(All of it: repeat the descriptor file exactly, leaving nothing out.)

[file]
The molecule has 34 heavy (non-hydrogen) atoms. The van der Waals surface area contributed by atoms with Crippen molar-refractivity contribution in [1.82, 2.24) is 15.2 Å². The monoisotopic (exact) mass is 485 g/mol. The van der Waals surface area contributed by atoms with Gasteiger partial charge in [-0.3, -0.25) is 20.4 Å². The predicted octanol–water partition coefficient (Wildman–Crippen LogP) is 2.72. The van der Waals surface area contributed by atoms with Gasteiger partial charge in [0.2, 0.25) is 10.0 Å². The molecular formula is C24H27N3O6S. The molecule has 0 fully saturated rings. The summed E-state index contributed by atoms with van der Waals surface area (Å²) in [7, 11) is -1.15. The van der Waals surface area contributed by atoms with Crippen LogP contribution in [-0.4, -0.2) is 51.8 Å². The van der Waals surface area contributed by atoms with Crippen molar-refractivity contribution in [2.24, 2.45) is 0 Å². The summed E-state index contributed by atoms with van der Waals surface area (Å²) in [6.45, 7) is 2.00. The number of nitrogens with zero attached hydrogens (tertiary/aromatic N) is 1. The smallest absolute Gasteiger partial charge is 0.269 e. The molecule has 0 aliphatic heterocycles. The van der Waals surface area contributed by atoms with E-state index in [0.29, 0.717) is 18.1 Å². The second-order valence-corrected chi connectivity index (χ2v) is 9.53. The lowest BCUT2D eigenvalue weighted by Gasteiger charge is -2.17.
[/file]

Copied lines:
The molecule has 34 heavy (non-hydrogen) atoms. The van der Waals surface area contributed by atoms with Crippen molar-refractivity contribution in [1.82, 2.24) is 15.2 Å². The monoisotopic (exact) mass is 485 g/mol. The van der Waals surface area contributed by atoms with Gasteiger partial charge in [-0.3, -0.25) is 20.4 Å². The predicted octanol–water partition coefficient (Wildman–Crippen LogP) is 2.72. The van der Waals surface area contributed by atoms with Gasteiger partial charge in [0.2, 0.25) is 10.0 Å². The molecular formula is C24H27N3O6S. The molecule has 0 fully saturated rings. The summed E-state index contributed by atoms with van der Waals surface area (Å²) in [7, 11) is -1.15. The van der Waals surface area contributed by atoms with Crippen LogP contribution in [-0.4, -0.2) is 51.8 Å². The van der Waals surface area contributed by atoms with Crippen molar-refractivity contribution in [2.24, 2.45) is 0 Å². The summed E-state index contributed by atoms with van der Waals surface area (Å²) in [6.45, 7) is 2.00. The number of nitrogens with zero attached hydrogens (tertiary/aromatic N) is 1. The smallest absolute Gasteiger partial charge is 0.269 e. The molecule has 0 aliphatic heterocycles. The van der Waals surface area contributed by atoms with E-state index in [0.29, 0.717) is 18.1 Å². The second-order valence-corrected chi connectivity index (χ2v) is 9.53. The lowest BCUT2D eigenvalue weighted by Gasteiger charge is -2.17.